Herbal Class, Lesson 1

Madame Mora’s Herbal

This class is designed to show the practical application of herbs to assist with everyday needs.  The lessons printed will not outline “magical” uses for the herbs, but, if questions on this topic rise, please feel free to ask.

If you are so inclined, the following list is an outline of the materials you may purchase to make this class easier to follow:

“Let’s Get Natural With Herbs,” by Debra Rayburn

?  A mesh tea ball or tea bags (without tea leaves in them)

?  A tea pot or other sturdy pot to boil water in

?  A mortar and pestle

Also, please remember, the information in this class is a look at herbal therapies that may show promise as adjunctive treatments to conventional medical approaches, and is not meant to give specific recommendations or advise for the treatment of a specific illness, nor is it intended to be a replacement for good medical diagnosis and treatment.



Herbs and a remedy to aid in preventing illness

Each of the following herbs has been shown to aid in the inhibition/destruction of the growth of bacteria and other microorganisms.  For each herb you will use the dried form or the plant part listed.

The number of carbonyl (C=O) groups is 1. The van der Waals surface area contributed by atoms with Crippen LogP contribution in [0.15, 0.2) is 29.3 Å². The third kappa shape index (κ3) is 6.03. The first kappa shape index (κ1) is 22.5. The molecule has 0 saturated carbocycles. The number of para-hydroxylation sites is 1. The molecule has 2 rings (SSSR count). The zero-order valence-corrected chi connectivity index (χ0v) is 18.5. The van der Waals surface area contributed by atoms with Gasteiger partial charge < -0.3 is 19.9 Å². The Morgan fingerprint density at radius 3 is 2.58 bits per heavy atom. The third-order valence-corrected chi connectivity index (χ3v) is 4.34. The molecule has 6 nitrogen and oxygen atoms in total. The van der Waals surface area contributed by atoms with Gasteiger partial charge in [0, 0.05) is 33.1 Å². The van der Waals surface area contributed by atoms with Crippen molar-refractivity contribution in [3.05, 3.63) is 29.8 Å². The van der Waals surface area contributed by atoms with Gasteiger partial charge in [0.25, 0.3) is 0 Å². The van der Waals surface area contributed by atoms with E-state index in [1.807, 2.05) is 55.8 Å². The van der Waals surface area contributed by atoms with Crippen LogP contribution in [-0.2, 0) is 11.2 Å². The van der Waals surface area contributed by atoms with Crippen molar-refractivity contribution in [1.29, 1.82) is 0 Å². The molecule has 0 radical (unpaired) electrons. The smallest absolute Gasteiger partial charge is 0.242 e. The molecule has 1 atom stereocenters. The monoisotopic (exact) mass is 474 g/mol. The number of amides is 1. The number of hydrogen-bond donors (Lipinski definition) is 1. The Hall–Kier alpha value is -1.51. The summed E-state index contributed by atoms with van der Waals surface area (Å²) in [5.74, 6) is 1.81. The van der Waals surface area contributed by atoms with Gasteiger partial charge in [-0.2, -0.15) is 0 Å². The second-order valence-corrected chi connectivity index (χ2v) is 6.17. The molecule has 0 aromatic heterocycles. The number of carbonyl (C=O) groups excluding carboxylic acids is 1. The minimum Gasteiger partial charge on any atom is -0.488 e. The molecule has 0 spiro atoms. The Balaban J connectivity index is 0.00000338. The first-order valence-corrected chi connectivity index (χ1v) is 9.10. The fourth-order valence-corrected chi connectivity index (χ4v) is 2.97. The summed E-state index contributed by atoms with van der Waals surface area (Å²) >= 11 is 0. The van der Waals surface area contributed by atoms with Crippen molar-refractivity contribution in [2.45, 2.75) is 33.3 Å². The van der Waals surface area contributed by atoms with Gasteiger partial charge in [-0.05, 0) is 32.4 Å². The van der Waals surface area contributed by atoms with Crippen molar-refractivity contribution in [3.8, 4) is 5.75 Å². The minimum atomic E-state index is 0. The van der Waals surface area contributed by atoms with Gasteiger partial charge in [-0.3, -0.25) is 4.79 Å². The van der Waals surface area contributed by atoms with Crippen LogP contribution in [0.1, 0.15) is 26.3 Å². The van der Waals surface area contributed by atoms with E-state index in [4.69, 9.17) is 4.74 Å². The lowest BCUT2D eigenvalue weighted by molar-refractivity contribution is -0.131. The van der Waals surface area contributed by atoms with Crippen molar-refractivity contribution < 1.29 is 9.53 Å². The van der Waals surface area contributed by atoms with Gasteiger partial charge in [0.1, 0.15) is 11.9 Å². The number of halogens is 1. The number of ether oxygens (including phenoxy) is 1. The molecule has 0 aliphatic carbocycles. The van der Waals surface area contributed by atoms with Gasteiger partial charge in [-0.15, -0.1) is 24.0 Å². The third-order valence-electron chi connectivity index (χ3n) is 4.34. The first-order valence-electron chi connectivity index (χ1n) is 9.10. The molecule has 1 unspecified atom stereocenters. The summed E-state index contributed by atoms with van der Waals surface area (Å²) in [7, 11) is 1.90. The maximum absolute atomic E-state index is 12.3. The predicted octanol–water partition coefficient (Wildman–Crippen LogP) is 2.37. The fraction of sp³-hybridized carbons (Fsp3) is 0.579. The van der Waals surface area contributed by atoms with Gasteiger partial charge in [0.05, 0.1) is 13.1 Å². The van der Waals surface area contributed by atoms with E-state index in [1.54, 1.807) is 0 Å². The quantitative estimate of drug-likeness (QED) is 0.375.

?  Basil (Ocymum basilicum) – antioxidant – part: leaves

?  Elder (Sambucus Canadensis) – antiviral – also assists with lung, liver and stomach function  part: berries

?  Purple Coneflower (Echinacea Angustifolia) – also an immunodulator – also shown to enhance liver lung and stomach function, increase white blood cell count, cleanse whole body    part: leaves

?  Garlic (Allium Sativum) – antiviral and antibiotic – also shown to stimulate the immune system  part: bulbs

?  Marjoram (Origanum Vulgare) – antibiotic and antioxidant – also shown to enhance lung and stomach functions   part: leaves

?  Rosemary (Rosmarinus Officinalis) – antibiotic and antioxidant – part: leaves

?  Thyme (Thymus Vulgaris) – antibiotic – also shown to enhance liver, lung, stomach, and respiratory function  part: leaves

With these 7 herbs you will create a tea, that, when taken at the first sign of developing illness (cough, dry/stuffy sinuses, headache…), can aid with the prevention of said illness.

To make the tea, you will need to assemble these 7 herbs, a tea ball/bag, boiling water, and a mug.   Take about a pinch or each herb (¼ tsp) and place it in your tea bag/ball (or loosely in the bottom of you mug).  Pour the boiling water over the herbs, cover the mug, and let the leaves steep for about 5 minutes.  Add honey or another sweetener to taste, but remember, this is technically medicine, it’s not going to taste “good.”

Assignment 1 – Make this tea at home, and get a feel for the “pinch” measurement and the taste of this remedy.  It is one to always have in the back of your mind any time of year.

Then, email me your findings: [email protected]